“New data suggest that the damage from shutting down schools has been worse than almost anyone expected,” the Economist tweeted recently to promote a
The universe of private elementary-secondary schooling in America today is diverse and confusing, with innumerable twists and turns in efforts to use public funds to help families access schools that suit them—including private schools of all colors and stripes. But the virtue of these institutions is that they’re different, which also means very different from each other. Which complicates the quest to deploy public dollars to assist families to choose them.
Remote learning is hard to love. The nation’s forced experiment in online education the past few years has been a disaster for kids. Educators and parents alike have come to view virtual learning as a necessary evil at best, an ad hoc response to a national crisis.
Opponents of school choice regularly criticize private schools for not taking all comers, contrasting them with traditional public schools, which they claim are open to all. But that’s not true in many places, especially wealthier suburbs, where public schools are typically restricted to students who live within geographic boundaries. Attending them requires a hefty mortgage and property taxes or sky-high rents that are out of the reach of low- and middle-income families.
School choice is on the rise. In the last few decades, families have benefited from an explosion of educational options.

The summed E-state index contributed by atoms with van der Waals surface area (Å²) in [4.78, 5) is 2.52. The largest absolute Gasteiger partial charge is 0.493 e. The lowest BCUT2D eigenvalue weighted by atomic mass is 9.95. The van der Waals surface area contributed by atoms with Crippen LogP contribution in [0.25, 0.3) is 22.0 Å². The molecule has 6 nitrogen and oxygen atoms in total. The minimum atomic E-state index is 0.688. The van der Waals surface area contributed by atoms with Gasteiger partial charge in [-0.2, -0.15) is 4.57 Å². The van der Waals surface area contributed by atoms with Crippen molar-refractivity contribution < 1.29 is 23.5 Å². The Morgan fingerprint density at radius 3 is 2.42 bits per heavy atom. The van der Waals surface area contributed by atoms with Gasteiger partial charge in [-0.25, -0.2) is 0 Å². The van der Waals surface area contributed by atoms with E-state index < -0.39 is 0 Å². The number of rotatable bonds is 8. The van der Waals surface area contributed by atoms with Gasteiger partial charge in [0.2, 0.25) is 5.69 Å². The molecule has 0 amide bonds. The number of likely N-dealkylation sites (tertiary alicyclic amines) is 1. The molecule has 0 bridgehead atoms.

In many ways, the educational failures of the past several years—including those caused by the pandemic—were far worse than they needed to be because of long-standing characteristics of American public education. Namely, the tendency to place employees’ interests first, the disempowering of parents, and the failure to innovate.
Editor’s note: This essay was first published by The 74.
Among its many educational impacts, the pandemic has reenergized efforts to expand private school choice. States like Ohio, where it already existed, have expanded eligibility and increased funding.
Whether due to the pandemic, political opportunism, popular demand, or a combination, education savings accounts (ESAs) are enjoying much attention and growth
Last month, my colleagues Mike Petrilli and David Griffith had a conversation with Patrick Wolf, a leading school choice scholar at the University of Arkansas, about the impact of voucher programs on the Education Gadfly Show podcast.
Covid-19 school shock disrupted our way of doing education, unbundling the familiar division of responsibilities among home, school, and community organizations. Nearly every parent of school-age children had to create from scratch a home learning environment using online technology and rebundling school services to meet their needs.
The outlook has gotten bleak for the anti-racist and CRT movements in U.S. classrooms, as Americans saw these ideas in action and largely recoiled from them. But there's another K–12 strategy for achieving racial justice: school choice.